National Geographic Channel Will Reduce Ad Load by Up to 50 Percent for New Series and Specials

Documentaries will air commercial-free

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Networks are making good on their promises to start creating less cluttered environments for consumers. TNT, truTV and NBC are experimenting with reducing ad loads in the coming season, and now National Geographic Channel has joined the fray. The network announced today it will scale back ad loads by up to 50 percent across new series and specials in the U.S., and will air its feature documentaries completely commercial-free.

The network quietly tested its new strategy with its recent series The Story of God with Morgan Freeman. The show, which was the most-watched series in the network's history, had 50 percent fewer national ads.

National Geographic's new series this fall will also have fewer ads, including its miniseries event Mars, a six-part hybrid—part scripted, part documentary—from executive producers Ron Howard and Brian Grazer. Its relaunch of Explorer (which will now be a weekly, hour-long talk show) and its movie Killing Reagan are both cutting back, too.

Going forward, National Geographic's scripted series will feature ad load reductions of up to 50 percent, while most unscripted shows will have closer to 25 percent fewer ads. Returning series, however, will retain their current loads.

21st Century Fox, which expanded its partnership with National Geographic last fall, said this is part of a company-wide effort to scale back advertising, and cited Nielsen data that shows Fox has the fewest number of commercials in prime time: 10.3 minutes per hour, compared with 11.4 minutes for CBS and NBC and 11.6 minutes for ABC and The CW.

"In today's super-saturated market, we are transforming the traditional commercial model to ensure that we're delivering the greatest value to advertisers and the best possible consumer experience," said Toby Byrne, president, advertising sales, Fox Networks Group, in a statement. "By reducing ad loads across National Geographic and on other shows in our portfolio, combined with our innovative ad technology and strategy, we are creating a TV experience that amplifies brands and commands maximum attention from viewers."

"As National Geographic increases its investment in premium storytelling, we're committed to providing a more immersive experience for our viewers," added Courteney Monroe, CEO, National Geographic Global Networks, in a statement. "Presenting our new slate of high-quality programming across every screen and platform with minimal commercial interruption is just one example of how we are differentiating ourselves in the marketplace."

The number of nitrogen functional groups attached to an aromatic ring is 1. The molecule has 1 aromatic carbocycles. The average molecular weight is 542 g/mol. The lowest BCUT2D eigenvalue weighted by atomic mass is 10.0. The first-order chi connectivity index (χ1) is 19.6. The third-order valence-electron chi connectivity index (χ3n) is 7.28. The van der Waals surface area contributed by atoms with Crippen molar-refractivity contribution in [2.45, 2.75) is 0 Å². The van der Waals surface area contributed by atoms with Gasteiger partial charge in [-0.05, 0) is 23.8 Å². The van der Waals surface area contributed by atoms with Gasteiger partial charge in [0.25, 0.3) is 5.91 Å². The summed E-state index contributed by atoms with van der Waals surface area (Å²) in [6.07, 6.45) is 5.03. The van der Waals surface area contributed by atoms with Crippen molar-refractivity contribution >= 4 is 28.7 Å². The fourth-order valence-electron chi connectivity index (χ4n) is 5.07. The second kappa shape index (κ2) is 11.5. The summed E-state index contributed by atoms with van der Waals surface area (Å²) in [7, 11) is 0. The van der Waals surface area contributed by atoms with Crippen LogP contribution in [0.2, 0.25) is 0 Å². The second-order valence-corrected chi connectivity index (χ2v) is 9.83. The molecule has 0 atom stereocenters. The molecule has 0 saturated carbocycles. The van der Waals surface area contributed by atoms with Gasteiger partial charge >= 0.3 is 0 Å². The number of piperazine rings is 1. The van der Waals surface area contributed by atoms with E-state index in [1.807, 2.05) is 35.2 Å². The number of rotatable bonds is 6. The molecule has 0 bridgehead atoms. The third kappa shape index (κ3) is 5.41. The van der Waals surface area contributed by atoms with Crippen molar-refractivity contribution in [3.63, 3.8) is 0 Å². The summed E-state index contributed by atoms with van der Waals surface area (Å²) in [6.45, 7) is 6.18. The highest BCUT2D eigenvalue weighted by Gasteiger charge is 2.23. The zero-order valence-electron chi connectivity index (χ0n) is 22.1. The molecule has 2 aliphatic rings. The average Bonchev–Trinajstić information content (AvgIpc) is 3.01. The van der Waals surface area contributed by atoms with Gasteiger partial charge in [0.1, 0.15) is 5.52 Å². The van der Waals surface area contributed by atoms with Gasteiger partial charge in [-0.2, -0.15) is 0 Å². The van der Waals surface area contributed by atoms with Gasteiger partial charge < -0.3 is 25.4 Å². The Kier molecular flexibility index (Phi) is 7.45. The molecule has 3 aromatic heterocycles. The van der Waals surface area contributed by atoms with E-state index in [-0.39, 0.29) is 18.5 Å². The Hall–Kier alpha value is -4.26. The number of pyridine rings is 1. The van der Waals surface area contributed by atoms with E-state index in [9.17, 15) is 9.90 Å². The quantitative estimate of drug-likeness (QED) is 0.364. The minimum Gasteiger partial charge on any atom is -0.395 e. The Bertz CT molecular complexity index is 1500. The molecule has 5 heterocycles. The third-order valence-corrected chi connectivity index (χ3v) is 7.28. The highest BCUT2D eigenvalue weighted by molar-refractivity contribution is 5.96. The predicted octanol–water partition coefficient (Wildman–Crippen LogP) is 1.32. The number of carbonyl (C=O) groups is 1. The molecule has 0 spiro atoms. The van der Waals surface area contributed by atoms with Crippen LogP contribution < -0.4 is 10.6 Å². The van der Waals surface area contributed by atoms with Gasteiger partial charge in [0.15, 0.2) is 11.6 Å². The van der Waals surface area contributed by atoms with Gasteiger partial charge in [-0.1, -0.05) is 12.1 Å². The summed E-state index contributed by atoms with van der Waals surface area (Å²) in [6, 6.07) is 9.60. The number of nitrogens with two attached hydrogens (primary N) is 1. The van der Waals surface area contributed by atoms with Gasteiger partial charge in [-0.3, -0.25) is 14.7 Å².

Several networks have announced plans to reduce their ad loads in an effort to create a less-cluttered experience for viewers and advertisers. Turner is reducing ad load for truTV by up to 50 percent this fall, with similar reductions for TNT's new three dramas this year. Last month, NBC said it will reduce the ad load for Saturday Night Live's 42nd season by around 30 percent, which is the equivalent of two commercial pods.

Much like Turner, National Geographic will be charging advertisers more to appear in what it believes is a "premium," less-cluttered environment, so it ultimately will get a similar amount of ad revenue for each program, even with the smaller ad load.

National Geographic's news comes two months after Monroe detailed her bold vision for the channel, which she said will look very different by year's end, as part of the network's upfront pitch. "We are taking epic, audacious programming swings with much bigger budgets," said Monroe during a press briefing in March, and "investing heavily in marketing"—more than ever before as the network looks to reach upscale audiences and millennials.

The network first experimented with ad-free documentaries in February, when it aired He Named Me Malala, the 2015 documentary about Pakistani teen activist Malala Yousafzai, without ads. The program was sponsored by Geico, which aired a spot before the film. Monroe told Adweek at the time that she expected to continue that approach going forward.

"If a project merits treating it differently or finding some alternative business model, we'll do that," she said. "We are an ad-supported network, and we're looking for innovative ways to work with sponsors."

With today's news, she's apparently found it.

@jasonlynch Jason Lynch is TV Editor at Adweek, overseeing trends, technology, personalities and programming across broadcast, cable and streaming video.